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organs of Government, dissimilar in character, chosen at different times, for different periods, with different duties, by electorates differently constructed, each justly claiming to be the choice of the people. There is no constitutional reason why the President, the Senate and the House of Representatives should co-operate to carry out any common policy; and it is easy to imagine cases in which they would be reluctant to do so. If these were to occur when unity and rapidity of national action were required, the country would have to trust to the political genius of its people rather than to the formal machinery provided for it by the constitution.

The weaknesses of the British constitution are of a very different character. Whatever be its faults, it certainly does not suffer from too elaborate a system of checks and balances. The House of Commons need not keep a Government in office a day longer than it likes. But if the majority decide to keep it, evidently they have every inducement to provide the money and pass the laws which the policy of that Government requires. They form part of a co-operative system, they are an element in an interdependent whole; and if we look at that whole from Bagehot's point of view, from the point of view of the business man contemplating the two-Party system, and asking himself how the business of the community can be carried on through so unwieldy a body as the British Parliament, the British form of Cabinet Government seems simple and effective.

In considering a constitution whose changes have

so often been of the silent sort, unmarked either by revolutionary violence or dramatic legislation, we are apt to lose our way for want of chronological landmarks, and our sense of proportion for want of political standards. To my thinking at least, the gradual growth and final establishment of the Cabinet system has been of greater importance than anything in our constitutional history since the Revolution settlement,-greater, for instance, than the series of Reform Bills which began in 1832. It never became a Party watchword; it was never clamoured for by a mob; it has never been recognized by statute; nor can any man tell us exactly when it became fully effective. But now that it is embedded in the very centre of constitutional practice we can see that it involves two or three familiar consequences. The first is that as between the Houses of Parliament the House on which all Governments depend for their existence must be the House which leads. The second is that the House which leads, if it is to do its work, must be an organized body, not a mob. The third is that, so far as we know, the only kind of organization natural to a free assembly, and sufficiently flexible to be in touch with public opinion, is organization by Party. The first of these doctrines must obviously affect our views on the House of Lords; the second and third, less obviously, but as I think in a much more important fashion, ought greatly to influence our views on the modern position of the Crown. To these topics I now turn.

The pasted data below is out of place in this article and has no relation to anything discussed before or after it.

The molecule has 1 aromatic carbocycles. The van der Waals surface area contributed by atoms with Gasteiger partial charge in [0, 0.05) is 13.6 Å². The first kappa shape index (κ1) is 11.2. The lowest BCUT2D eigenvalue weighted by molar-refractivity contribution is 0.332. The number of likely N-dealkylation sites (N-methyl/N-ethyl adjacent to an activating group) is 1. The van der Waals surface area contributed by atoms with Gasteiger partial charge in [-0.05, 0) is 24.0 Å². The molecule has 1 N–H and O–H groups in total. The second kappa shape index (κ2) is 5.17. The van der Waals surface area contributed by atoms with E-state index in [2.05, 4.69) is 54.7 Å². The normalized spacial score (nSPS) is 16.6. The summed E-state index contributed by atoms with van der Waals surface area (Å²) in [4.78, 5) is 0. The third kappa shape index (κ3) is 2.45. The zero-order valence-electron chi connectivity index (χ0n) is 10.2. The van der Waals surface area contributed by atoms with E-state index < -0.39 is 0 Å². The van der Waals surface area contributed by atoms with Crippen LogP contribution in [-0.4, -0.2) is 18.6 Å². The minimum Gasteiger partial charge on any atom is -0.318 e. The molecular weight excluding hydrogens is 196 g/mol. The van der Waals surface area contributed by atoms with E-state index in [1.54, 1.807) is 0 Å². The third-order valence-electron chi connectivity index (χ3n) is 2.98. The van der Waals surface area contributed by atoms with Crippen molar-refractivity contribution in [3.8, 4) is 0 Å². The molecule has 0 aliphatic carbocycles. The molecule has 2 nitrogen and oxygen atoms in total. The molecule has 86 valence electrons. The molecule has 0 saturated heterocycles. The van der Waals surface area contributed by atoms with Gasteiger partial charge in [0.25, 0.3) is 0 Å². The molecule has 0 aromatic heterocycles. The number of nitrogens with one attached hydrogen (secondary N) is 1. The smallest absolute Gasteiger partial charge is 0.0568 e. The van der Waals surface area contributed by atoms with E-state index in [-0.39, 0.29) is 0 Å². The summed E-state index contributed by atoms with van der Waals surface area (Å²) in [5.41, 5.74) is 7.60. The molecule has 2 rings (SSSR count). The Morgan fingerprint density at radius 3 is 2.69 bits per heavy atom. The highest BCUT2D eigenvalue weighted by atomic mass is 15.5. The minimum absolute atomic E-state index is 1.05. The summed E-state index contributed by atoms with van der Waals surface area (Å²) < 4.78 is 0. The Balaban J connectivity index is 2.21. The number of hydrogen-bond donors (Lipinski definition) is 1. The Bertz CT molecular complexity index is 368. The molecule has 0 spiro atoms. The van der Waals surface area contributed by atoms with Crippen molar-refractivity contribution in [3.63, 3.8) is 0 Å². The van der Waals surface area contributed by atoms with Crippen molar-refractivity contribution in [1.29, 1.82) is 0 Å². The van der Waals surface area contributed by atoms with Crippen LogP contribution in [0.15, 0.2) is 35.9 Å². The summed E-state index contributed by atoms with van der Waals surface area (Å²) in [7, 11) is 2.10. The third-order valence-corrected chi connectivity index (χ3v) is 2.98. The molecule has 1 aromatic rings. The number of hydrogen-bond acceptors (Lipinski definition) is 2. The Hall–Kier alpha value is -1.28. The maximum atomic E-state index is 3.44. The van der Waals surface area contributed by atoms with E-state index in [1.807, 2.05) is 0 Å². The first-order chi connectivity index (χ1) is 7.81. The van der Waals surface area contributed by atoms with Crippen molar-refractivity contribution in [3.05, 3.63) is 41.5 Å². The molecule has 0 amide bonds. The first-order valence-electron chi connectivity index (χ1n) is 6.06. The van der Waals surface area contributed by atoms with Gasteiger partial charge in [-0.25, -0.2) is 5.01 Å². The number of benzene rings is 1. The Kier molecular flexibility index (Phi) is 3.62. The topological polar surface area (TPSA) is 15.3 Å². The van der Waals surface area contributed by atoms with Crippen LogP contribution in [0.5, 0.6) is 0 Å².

It might perhaps be thought that after his brilliant analysis of Cabinet Government there was little for Bagehot to say about the British Constitution except by way of epilogue. He had made a resolute effort to penetrate the legal forms and ceremonial trappings which cluster round ancient institutions till he reached the core of our national administration. He had insistently inquired how we—a selfgoverning community-did in fact govern ourselves; and to all seeming he had found the answer. We govern ourselves through a Cabinet, selected from the legislature, presided over by a Prime Minister, and entirely dependent on a House of Commons which we ourselves have chosen. What more is there to be said? It is true that we have a Second Chamber; but it plays, and in modern times has always played, a secondary part. It is true that we have a Monarchy; but what, under the Cabinet system, can the Monarch have to do but act on the advice of his Ministers, take the supreme part on great ceremonial occasions, and assist works of general beneficence by his sympathy and patronage? Or (to translate these questions into Bagehot's peculiar terminology) since the 'efficient parts' of the constitution work so well, why trouble much about the parts which are predominantly 'dignified'?